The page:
- ‘Gay Jeans’ that fade into rainbow-colored denim created
- Divided court strikes down big porn award
- Jimmy Carter: Don’t hurt Russian people with sanctions
- Oldest ex-MLB player dies in Cuba, 2 days shy of 103rd birthday
- ‘Top Gun’ for drones: Squadrons of carrier-based killers have Navy’s approval
- Bill Clinton to endorse Charlie Rangel for re-election
- Pfc. Bradley Manning is now Pfc. Chelsea Manning: Court says so
- Secret base U.S. special forces used to train Libyans now under terrorist control: report
- 9th suspect in N.C. kidnapping turns self in to FBI
- L.A. sheriff admits to testing flyover spy program without notifying residents
Blair gets ‘Dirty’
The character of Simon Elder will be introduced later in the season as a potential nemesis of the wealthy, troubled Darling family that’s the series’ focus, ABC announced last week. Peter Krause (“Six Feet Under”) stars as the man hired to protect the family’s secrets.
Donald Sutherland, William Baldwin and Jill Clayburgh also star in the series, scheduled to premiere Sept. 26.
The busy Mr. Underwood, 42, is also starring in the HBO drama series “In Treatment,” set for 2008, and will reprise the character of Mr. Harris opposite Julia Louis-Dreyfus on CBS’ “The New Adventures of Old Christine,” AP said.
Hungry for the Wolf
In other ABC news, the network is back in business with Scott Wolf, who toplined the net’s buzzworthy-but-busted drama series “The Nine” last year.
According to Variety, the alphabet network and its sibling ABC Studios have inked a talent holding deal with Mr. Wolf to develop a project built around him or to cast him in one of the network’s 2008-09 pilots.
Although one of the best-reviewed newcomers of the 2006-07 season, “The Nine” failed to catch on with audiences and was pulled after a handful of episodes.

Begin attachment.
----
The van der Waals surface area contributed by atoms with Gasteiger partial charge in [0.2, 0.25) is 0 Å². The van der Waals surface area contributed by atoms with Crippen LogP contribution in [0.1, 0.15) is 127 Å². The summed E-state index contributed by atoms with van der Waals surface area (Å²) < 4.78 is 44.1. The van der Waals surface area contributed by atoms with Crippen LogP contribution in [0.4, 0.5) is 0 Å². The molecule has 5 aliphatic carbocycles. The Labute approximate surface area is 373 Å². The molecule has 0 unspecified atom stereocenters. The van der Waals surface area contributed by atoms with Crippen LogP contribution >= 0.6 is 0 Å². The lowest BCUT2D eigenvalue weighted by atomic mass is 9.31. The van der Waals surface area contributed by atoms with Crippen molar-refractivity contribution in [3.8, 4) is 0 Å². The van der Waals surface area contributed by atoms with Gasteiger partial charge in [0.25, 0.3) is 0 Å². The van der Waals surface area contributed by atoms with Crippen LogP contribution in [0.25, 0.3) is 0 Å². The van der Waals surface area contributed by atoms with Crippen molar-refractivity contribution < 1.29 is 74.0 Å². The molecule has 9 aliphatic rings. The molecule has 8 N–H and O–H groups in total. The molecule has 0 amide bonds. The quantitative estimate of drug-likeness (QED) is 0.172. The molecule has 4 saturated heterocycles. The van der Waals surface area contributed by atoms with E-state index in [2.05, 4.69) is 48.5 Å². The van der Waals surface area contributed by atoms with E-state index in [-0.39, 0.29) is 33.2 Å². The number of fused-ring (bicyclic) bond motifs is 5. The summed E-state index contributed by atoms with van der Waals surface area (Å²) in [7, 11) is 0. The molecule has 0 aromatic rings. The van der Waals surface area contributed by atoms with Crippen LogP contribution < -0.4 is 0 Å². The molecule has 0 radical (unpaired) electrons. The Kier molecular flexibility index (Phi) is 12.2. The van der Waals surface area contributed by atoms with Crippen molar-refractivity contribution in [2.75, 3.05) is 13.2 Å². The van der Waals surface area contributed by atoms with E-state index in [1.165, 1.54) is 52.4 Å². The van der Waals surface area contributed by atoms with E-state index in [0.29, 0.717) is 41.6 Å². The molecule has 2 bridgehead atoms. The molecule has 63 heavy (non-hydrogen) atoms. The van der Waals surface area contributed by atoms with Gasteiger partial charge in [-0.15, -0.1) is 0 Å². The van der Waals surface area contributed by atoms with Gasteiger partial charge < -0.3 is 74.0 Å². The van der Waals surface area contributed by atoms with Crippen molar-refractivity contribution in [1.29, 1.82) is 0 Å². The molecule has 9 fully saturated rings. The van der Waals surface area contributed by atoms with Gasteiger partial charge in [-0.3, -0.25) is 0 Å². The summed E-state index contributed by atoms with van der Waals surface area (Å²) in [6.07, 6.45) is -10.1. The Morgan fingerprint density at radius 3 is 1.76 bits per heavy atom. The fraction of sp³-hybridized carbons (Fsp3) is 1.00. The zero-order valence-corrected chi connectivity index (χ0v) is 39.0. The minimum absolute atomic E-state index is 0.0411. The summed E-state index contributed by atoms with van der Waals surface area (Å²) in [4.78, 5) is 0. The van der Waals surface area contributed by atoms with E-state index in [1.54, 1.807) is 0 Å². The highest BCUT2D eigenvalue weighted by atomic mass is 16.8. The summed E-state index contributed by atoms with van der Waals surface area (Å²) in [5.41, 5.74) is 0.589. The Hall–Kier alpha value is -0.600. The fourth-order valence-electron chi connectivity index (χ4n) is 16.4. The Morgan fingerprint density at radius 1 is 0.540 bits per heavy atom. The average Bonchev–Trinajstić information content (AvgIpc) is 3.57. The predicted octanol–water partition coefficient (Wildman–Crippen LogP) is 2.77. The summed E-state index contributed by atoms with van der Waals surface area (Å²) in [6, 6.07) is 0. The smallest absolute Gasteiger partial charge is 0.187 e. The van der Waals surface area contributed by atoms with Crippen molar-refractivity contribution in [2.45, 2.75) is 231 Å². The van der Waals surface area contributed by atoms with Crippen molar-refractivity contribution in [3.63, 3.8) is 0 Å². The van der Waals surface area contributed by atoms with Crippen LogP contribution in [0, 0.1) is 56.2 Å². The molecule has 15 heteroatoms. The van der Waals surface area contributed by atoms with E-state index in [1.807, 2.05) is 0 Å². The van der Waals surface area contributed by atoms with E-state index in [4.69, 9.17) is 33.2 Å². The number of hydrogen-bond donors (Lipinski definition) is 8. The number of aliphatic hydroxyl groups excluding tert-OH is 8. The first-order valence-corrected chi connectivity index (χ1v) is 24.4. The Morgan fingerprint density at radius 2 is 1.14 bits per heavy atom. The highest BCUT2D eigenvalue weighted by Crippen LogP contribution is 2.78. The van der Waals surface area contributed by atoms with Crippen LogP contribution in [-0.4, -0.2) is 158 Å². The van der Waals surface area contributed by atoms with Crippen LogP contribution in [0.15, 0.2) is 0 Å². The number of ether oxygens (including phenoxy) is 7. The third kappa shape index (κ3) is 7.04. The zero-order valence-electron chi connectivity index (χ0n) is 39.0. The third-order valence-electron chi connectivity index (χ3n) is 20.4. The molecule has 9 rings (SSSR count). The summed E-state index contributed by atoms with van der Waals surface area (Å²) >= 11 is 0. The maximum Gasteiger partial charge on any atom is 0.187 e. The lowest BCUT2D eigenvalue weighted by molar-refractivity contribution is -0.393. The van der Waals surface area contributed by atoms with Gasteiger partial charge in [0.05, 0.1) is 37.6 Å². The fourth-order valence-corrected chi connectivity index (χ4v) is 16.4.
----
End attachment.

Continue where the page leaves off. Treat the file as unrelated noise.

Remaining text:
Mr. Wolf has been a regular small-screen presence since breaking out in 1994 as Bailey in Fox’s “Party of Five.” He followed that with a two-season gig on the WB’s “Everwood.”
WETA to make TV doc
The Academy of Television Arts & Sciences Foundation has partnered with the Documentary Group and the District’s WETA-Channel 26 to produce a miniseries about TV for PBS, Variety reports.
“The History of Television,” which is a working title, received a green light after scoring a $2 million grant from PBS and the Corporation for Public Broadcasting. News of the project — slated to air on PBS in spring 2009 — was announced last week by TV Academy Foundation Chairman Steve Mosko and WETA’s executive vice president/chief programming officer, Dalton Delan.
“Television is a medium in transition and there is no better time to step back and appreciate where it has been and where it is going,” Mr. Mosko said. “This is a milestone for the foundation.”
The project will take advantage of the TV Academy Foundation’s Archive of American Television, which includes interviews with iconic TV pioneers and other materials. The organization will also initiate a fundraiser to “create maximum impact for both the TV series and its other component parts.”
By Andrew P. Napolitano
Obama's veil of secrecy is pierced
- 'Top Gun' for drones: Squadrons of carrier-based killers have Navy's approval
- Pentagon plans to replace flight crews with 'full-time' robots
- Kansas will nullify local regulation of guns
- Nevada rancher Cliven Bundy hailed as patriot, ripped as lawless deadbeat
- America is an oligarchy, not a democracy or republic, university study finds
- Opposition rising to Colorado gun control laws
- CARSON: When government looks more like foe than friend
- Paul Ryan to meet with black lawmakers after 'inner cities' flap
- Georgia's new carry law a big win for gun rights
- Tactical advantage: Russian military shows off impressive new gear
Top 10 handguns in the U.S.
Celebrity deaths in 2014